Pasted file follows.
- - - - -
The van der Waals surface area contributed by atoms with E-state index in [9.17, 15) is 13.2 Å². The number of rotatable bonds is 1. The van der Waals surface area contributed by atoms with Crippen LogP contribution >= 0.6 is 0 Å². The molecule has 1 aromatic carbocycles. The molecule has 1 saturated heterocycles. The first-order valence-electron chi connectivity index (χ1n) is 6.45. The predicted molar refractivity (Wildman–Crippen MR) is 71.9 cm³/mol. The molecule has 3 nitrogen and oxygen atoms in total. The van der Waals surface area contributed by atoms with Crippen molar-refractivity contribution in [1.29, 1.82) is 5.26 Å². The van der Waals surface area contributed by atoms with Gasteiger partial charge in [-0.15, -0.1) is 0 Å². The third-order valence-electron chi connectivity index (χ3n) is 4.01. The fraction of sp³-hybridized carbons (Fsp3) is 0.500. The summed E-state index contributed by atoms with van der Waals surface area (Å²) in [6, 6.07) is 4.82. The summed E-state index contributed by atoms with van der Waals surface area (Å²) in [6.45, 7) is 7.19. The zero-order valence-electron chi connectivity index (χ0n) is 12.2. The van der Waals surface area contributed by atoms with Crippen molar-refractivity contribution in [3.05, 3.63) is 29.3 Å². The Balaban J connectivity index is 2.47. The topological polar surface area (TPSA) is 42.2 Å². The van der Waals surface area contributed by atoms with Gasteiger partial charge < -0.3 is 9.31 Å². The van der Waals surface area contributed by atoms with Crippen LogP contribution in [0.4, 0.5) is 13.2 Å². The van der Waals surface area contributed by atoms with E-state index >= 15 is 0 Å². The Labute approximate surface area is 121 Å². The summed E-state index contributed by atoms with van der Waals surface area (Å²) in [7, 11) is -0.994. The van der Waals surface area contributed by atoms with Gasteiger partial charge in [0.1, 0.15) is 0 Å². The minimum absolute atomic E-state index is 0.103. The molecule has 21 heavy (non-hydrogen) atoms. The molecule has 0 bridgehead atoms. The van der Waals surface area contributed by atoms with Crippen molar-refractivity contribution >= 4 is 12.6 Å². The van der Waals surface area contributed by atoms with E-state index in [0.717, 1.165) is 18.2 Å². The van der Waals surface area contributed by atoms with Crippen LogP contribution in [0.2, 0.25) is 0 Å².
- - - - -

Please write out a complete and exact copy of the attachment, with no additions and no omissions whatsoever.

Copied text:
The van der Waals surface area contributed by atoms with E-state index in [9.17, 15) is 13.2 Å². The number of rotatable bonds is 1. The van der Waals surface area contributed by atoms with Crippen LogP contribution >= 0.6 is 0 Å². The molecule has 1 aromatic carbocycles. The molecule has 1 saturated heterocycles. The first-order valence-electron chi connectivity index (χ1n) is 6.45. The predicted molar refractivity (Wildman–Crippen MR) is 71.9 cm³/mol. The molecule has 3 nitrogen and oxygen atoms in total. The van der Waals surface area contributed by atoms with Crippen molar-refractivity contribution in [1.29, 1.82) is 5.26 Å². The van der Waals surface area contributed by atoms with Gasteiger partial charge in [-0.15, -0.1) is 0 Å². The third-order valence-electron chi connectivity index (χ3n) is 4.01. The fraction of sp³-hybridized carbons (Fsp3) is 0.500. The summed E-state index contributed by atoms with van der Waals surface area (Å²) in [6, 6.07) is 4.82. The summed E-state index contributed by atoms with van der Waals surface area (Å²) in [6.45, 7) is 7.19. The zero-order valence-electron chi connectivity index (χ0n) is 12.2. The van der Waals surface area contributed by atoms with Crippen molar-refractivity contribution in [3.05, 3.63) is 29.3 Å². The Balaban J connectivity index is 2.47. The topological polar surface area (TPSA) is 42.2 Å². The van der Waals surface area contributed by atoms with Gasteiger partial charge < -0.3 is 9.31 Å². The van der Waals surface area contributed by atoms with Crippen LogP contribution in [0.4, 0.5) is 13.2 Å². The van der Waals surface area contributed by atoms with E-state index >= 15 is 0 Å². The Labute approximate surface area is 121 Å². The summed E-state index contributed by atoms with van der Waals surface area (Å²) in [7, 11) is -0.994. The van der Waals surface area contributed by atoms with Gasteiger partial charge in [0.1, 0.15) is 0 Å². The minimum absolute atomic E-state index is 0.103. The molecule has 21 heavy (non-hydrogen) atoms. The molecule has 0 bridgehead atoms. The van der Waals surface area contributed by atoms with Crippen molar-refractivity contribution >= 4 is 12.6 Å². The van der Waals surface area contributed by atoms with E-state index in [0.717, 1.165) is 18.2 Å². The van der Waals surface area contributed by atoms with Crippen LogP contribution in [0.2, 0.25) is 0 Å².